Who am I?

Primarily I’m a wife and mother, who loves holidays and writing about our experiences: from the many family holidays in a static caravan 90 minutes’ drive from our hometown in Scotland to the wonderful opportunities we’ve had to travel the world since, including through my work as a lecturer (when the family came too for a holiday while I worked!) or with friends. I like reading other authors’ personal experiences especially when I’m drawn into feeling I’m with the author during the travels, experiencing what’s not always included in travel guidebooks: the not-so-good as well as the good, the challenging as well as the amazing.

I wrote...

From Sri Lanka with Love: A Tapestry of Travel Tales

By Margaret Moore,

Book cover of From Sri Lanka with Love: A Tapestry of Travel Tales

What is my book about?

This book centres around a wonderful holiday my husband Douglas and I had in Sri Lanka in 2017 exploring our immediate surroundings and travelling around this wonderful island. Each day brought new experiences ranging from relaxing to exhausting, amusing to thought-provoking, straightforward, and the very opposite! 

Our holidays have changed hugely over the years from simple caravan holidays with two sons in our Scottish homeland to jetting across the world adapting to different climates and cultures. Journey with me as we holiday in Sri Lanka and recount previous holiday tales from around the globe: Iceland, America, India, Hong Kong, Norway, Spain, Italy, London, Scotland, Madeira, South Africa, Canada, Austria, and Australia. My hope is you’ll feel you’re on holiday with me as you read.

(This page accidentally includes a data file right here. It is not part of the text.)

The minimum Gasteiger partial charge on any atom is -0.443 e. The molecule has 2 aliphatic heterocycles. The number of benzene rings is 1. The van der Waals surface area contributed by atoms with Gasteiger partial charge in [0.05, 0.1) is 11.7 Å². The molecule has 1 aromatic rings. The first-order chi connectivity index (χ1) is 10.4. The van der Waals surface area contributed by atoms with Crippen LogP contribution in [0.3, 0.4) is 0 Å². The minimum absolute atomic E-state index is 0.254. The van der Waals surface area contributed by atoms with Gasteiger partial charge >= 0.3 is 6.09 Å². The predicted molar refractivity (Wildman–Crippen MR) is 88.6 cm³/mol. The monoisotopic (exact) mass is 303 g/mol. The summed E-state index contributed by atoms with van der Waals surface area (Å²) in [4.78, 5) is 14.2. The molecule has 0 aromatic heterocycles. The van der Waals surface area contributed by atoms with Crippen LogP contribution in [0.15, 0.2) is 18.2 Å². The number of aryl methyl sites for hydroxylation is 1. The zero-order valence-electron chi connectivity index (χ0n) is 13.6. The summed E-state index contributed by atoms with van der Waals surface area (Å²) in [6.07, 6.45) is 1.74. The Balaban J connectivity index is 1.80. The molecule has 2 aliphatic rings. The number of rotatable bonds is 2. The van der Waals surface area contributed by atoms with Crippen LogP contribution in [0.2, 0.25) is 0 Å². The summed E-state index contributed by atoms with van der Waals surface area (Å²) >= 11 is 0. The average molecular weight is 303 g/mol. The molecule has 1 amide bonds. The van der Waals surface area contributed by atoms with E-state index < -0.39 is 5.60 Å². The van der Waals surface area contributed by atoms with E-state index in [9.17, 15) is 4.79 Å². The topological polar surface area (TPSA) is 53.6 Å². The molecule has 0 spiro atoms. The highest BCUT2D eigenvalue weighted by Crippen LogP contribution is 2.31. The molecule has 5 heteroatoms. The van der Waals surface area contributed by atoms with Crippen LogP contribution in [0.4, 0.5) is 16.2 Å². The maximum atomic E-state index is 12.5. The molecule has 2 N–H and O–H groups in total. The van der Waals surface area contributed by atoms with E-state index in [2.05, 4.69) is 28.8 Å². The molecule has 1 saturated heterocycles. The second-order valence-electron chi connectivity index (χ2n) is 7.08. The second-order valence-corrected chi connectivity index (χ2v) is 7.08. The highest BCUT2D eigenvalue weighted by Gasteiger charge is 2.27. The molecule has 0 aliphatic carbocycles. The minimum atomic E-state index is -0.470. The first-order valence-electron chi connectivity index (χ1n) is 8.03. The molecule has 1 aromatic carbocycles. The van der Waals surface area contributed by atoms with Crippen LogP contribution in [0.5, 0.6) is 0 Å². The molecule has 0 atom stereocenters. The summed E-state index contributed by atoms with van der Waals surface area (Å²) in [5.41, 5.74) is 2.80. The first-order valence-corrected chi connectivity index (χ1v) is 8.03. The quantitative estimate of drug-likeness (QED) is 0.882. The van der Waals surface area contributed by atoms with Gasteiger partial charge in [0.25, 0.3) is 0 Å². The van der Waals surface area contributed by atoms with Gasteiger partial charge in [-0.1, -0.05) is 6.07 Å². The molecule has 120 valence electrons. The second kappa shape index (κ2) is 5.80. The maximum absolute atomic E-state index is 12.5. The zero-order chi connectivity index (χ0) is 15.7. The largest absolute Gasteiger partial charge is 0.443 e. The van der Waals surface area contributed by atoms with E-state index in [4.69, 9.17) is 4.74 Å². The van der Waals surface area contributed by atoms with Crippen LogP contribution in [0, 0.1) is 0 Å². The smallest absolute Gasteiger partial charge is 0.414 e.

Under the Sea-Wind

By Rachel Carson,

Book cover of Under the Sea-Wind

Rachel Carson will forever be known for Silent Spring, her courageous, farsighted warning of our pesticidal poisoning of the world. But it was her three ocean-oriented books preceding Silent Spring that best showcase her artistic melding of meticulous research with her wide-eyed sense of wonder. And none more so than Under The Sea Wind, her first and most intimate work, tracing the seasonal travails of fish and shorebirds—living, heroic creatures we come to know by name—through their inspiring, interlocking circles of life.

Who am I?

Will Stolzenburg writes about wild things, with particular focus on great predators and the vanishing places they inhabit. A wildlife biologist and magazine editor in former lives, he has since written three non-fiction books concerning those irreplaceable predators, plus a children’s story about a dog with a magically happy tail that's pretty close to true.

I wrote...

Where the Wild Things Were: Life, Death, and Ecological Wreckage in a Land of Vanishing Predators